Trump did, at one point, forcefully denounce neo-Nazis and white nationalists. But that wasn't his initial response, and the totality of his comments suggests he doesn't think they are particularly culpable or their actions are unique in this whole situation. That's the source of the controversy that had even many Republicans speaking out.

“I openly called for unity, healing and love, and they know it because they were all there.”

Trump's initial comments made no mention of these things. He did mention unity and love in his Aug. 14 comments.

“So what I did is I thought, I'd take just a second, and I'm really doing this more than anything else, because you know where my heart is, okay? … So here's what I said, really fast, here's what I said on: 'We're closely following the terrible events unfolding in Charlottesville, Virginia' — this is me speaking. 'We condemn in the strongest possible terms this egregious display of hatred, bigotry and violence.' That's me speaking on Saturday. Right after the event. So I'm condemning 'the strongest, possible terms,' 'egregious display,' 'hatred, bigotry and violence.' ”

Trump dishonestly truncates his comments here. The next six words out of his mouth on Aug. 12 were " … on many sides. On many sides.” Without those words, his comments wouldn't have been so controversial. To leave that part out is to ignore to source of the entire controversy.

“So this is me — 'It has no place in America' — I'm talking about hatred, bigotry and violence — 'It has no place in America. What is vital now is a swift restoration of law and order and the protection of innocent lives. No citizen should ever fear for their safety, security in our society, and no child should ever be afraid to go outside and play or be with their parents and have a good time.' This is me speaking.”

This is the part after “on many sides” which, again, he conveniently left out.

“So in my second statement, I got really specific, and they said, why didn't he do it faster? The — I'm telling you folks, look, look, I know these people probably better than anybody.”

Trump did get more specific in his second statement on Aug. 14, and he earned praise for it. It also came two days after a very high-profile case of racial violence that dominated the news and gripped the country, and with controversy swirling around his “many sides” comment. In that context, two days is a long time. And then Trump's comments the following day, Aug. 15, reverted to his initial “many sides"/"both sides"-ism.

“So, I said here's my — this is, by the way folks, this is my exact words — 'I love all the people of our country. We're going to make America great again, but we're going to make it great for all of the people of the United States of America.' And then they say, is he a racist? Is he a racist? Then, I did a second one. So then I did a second one. … So on August the 14th — so that was it, and I said all people, I love all people, everything, right? Now I figure I'm going to do it again. I'll be even more specific. So I said, based on the events that took place over the last weekend in Charlottesville, I'd like to provide the nation with an update. Because that was right after the event, the first one, right? An update on ongoing federal response to the horrific attack and violence that was witnessed by everybody. To anyone who acted criminally in this weekend's racist violence, you will be held fully accountable, justice will be delivered. That's what I said. Listen to that, I said that, but they don't show that. They don't show it. They take — they'll take one thing, like, seriously, he was late was the best thing. He was late.”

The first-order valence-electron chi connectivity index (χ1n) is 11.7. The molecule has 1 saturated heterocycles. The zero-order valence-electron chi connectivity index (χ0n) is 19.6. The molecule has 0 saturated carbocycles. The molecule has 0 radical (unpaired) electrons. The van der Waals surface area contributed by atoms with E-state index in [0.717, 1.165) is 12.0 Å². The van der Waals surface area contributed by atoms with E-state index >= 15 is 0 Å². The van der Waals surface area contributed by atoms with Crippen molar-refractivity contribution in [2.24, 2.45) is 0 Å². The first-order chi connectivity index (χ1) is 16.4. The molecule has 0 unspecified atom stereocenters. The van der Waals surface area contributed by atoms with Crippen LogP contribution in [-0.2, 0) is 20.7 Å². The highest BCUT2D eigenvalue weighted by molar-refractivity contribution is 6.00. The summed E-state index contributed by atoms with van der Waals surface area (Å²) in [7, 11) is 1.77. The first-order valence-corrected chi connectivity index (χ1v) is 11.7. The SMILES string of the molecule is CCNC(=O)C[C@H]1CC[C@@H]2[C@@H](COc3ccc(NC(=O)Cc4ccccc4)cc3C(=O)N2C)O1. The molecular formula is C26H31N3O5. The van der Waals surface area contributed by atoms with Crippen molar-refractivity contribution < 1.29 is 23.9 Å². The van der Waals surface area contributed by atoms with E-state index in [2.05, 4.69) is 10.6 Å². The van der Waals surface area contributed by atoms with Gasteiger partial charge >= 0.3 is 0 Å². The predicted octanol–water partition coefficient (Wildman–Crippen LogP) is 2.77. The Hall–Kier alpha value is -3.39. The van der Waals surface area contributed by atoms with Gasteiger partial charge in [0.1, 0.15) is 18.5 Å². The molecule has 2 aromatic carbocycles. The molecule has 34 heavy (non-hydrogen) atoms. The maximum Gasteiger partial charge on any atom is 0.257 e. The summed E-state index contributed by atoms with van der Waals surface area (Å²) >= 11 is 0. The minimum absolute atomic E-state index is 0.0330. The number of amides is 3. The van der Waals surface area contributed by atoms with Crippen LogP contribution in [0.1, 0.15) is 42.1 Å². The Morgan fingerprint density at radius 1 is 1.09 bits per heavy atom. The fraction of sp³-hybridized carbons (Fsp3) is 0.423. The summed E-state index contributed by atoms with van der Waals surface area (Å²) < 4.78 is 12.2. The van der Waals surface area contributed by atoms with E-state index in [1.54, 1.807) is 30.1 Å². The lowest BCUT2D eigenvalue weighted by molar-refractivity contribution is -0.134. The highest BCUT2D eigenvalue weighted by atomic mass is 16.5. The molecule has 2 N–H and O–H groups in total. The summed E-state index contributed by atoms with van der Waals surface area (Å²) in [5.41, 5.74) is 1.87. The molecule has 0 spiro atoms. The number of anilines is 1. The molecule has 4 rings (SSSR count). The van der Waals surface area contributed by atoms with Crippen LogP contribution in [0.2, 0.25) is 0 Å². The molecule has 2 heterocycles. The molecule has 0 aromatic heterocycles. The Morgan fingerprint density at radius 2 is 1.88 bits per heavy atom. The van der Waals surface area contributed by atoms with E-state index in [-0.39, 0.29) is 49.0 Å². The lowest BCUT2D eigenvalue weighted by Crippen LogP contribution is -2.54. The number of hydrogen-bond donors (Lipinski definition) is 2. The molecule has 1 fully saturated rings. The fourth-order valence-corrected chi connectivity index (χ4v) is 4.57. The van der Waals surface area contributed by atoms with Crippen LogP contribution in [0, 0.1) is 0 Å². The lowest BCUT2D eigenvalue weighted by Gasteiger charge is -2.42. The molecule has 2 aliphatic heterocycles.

Trump's comments on Aug. 14 were widely broadcast. It's unclear what he thinks was skirted over.

“Then I said, 'Racism is evil.' Do they report that I said that racism is evil?”

Yes. Yes. Yes. Yes. And yes. This was the headline and chyron for many major national news outlets.

“And those who cause violence in its name are criminals and thugs, including the KKK, neo-Nazis, white supremacists and other hate groups that are repugnant to everything we hold true as Americans. Now let me ask you, can it be any better than that, in all fairness?”

That's a very strong statement that bears no resemblance to what Trump said on Aug. 12 and Aug. 15.

“But they also said that he must be a racist because he never mentioned the driver of the car, who is a terrible person, drove the car and he killed Heather, and it's a terrible thing. But they said I didn't mention, so these are my words. 'The driver of the car is a murderer, and what he did was a horrible, inexcusable thing.' They said I didn't mention it.”

Trump didn't mention this until his Aug. 15 comments, three days after the tragedy. And his lack of mentions of the woman killed, Heather Heyer, is a stark contrast to Trump's regular highlighting of victims of immigrant crime and Islamic terrorism.